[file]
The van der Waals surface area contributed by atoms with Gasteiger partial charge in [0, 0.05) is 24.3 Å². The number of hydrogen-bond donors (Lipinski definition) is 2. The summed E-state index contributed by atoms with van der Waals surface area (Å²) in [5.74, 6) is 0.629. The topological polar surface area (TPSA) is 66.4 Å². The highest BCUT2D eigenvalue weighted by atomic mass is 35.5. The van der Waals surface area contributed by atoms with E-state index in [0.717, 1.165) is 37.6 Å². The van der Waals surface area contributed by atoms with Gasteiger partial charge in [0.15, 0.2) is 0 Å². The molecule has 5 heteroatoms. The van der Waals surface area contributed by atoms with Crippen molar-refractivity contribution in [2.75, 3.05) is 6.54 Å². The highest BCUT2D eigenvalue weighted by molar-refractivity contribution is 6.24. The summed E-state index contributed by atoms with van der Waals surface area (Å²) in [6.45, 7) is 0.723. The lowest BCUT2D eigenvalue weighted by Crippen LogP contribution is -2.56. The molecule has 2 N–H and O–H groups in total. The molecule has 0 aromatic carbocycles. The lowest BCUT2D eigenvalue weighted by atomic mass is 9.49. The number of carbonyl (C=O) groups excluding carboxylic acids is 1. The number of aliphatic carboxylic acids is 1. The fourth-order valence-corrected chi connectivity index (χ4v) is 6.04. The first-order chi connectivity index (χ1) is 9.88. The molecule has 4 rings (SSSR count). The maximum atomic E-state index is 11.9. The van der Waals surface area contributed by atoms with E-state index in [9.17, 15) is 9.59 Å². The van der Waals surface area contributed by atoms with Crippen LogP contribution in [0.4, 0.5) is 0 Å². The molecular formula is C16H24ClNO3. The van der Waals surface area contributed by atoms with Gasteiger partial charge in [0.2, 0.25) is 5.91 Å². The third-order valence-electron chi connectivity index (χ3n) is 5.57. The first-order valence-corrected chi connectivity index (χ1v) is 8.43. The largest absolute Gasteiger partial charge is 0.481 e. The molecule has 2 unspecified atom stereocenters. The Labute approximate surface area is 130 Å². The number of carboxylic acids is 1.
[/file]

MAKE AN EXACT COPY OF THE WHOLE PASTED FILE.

The van der Waals surface area contributed by atoms with Gasteiger partial charge in [0, 0.05) is 24.3 Å². The number of hydrogen-bond donors (Lipinski definition) is 2. The summed E-state index contributed by atoms with van der Waals surface area (Å²) in [5.74, 6) is 0.629. The topological polar surface area (TPSA) is 66.4 Å². The highest BCUT2D eigenvalue weighted by atomic mass is 35.5. The van der Waals surface area contributed by atoms with E-state index in [0.717, 1.165) is 37.6 Å². The van der Waals surface area contributed by atoms with Gasteiger partial charge in [0.15, 0.2) is 0 Å². The molecule has 5 heteroatoms. The van der Waals surface area contributed by atoms with Crippen molar-refractivity contribution in [2.75, 3.05) is 6.54 Å². The highest BCUT2D eigenvalue weighted by molar-refractivity contribution is 6.24. The summed E-state index contributed by atoms with van der Waals surface area (Å²) in [6.45, 7) is 0.723. The lowest BCUT2D eigenvalue weighted by Crippen LogP contribution is -2.56. The molecule has 2 N–H and O–H groups in total. The molecule has 0 aromatic carbocycles. The lowest BCUT2D eigenvalue weighted by atomic mass is 9.49. The number of carbonyl (C=O) groups excluding carboxylic acids is 1. The number of aliphatic carboxylic acids is 1. The fourth-order valence-corrected chi connectivity index (χ4v) is 6.04. The first-order chi connectivity index (χ1) is 9.88. The molecule has 4 rings (SSSR count). The maximum atomic E-state index is 11.9. The van der Waals surface area contributed by atoms with E-state index in [9.17, 15) is 9.59 Å². The van der Waals surface area contributed by atoms with Crippen LogP contribution in [0.4, 0.5) is 0 Å². The molecular formula is C16H24ClNO3. The van der Waals surface area contributed by atoms with Gasteiger partial charge in [0.2, 0.25) is 5.91 Å². The third-order valence-electron chi connectivity index (χ3n) is 5.57. The first-order valence-corrected chi connectivity index (χ1v) is 8.43. The largest absolute Gasteiger partial charge is 0.481 e. The molecule has 2 unspecified atom stereocenters. The Labute approximate surface area is 130 Å². The number of carboxylic acids is 1.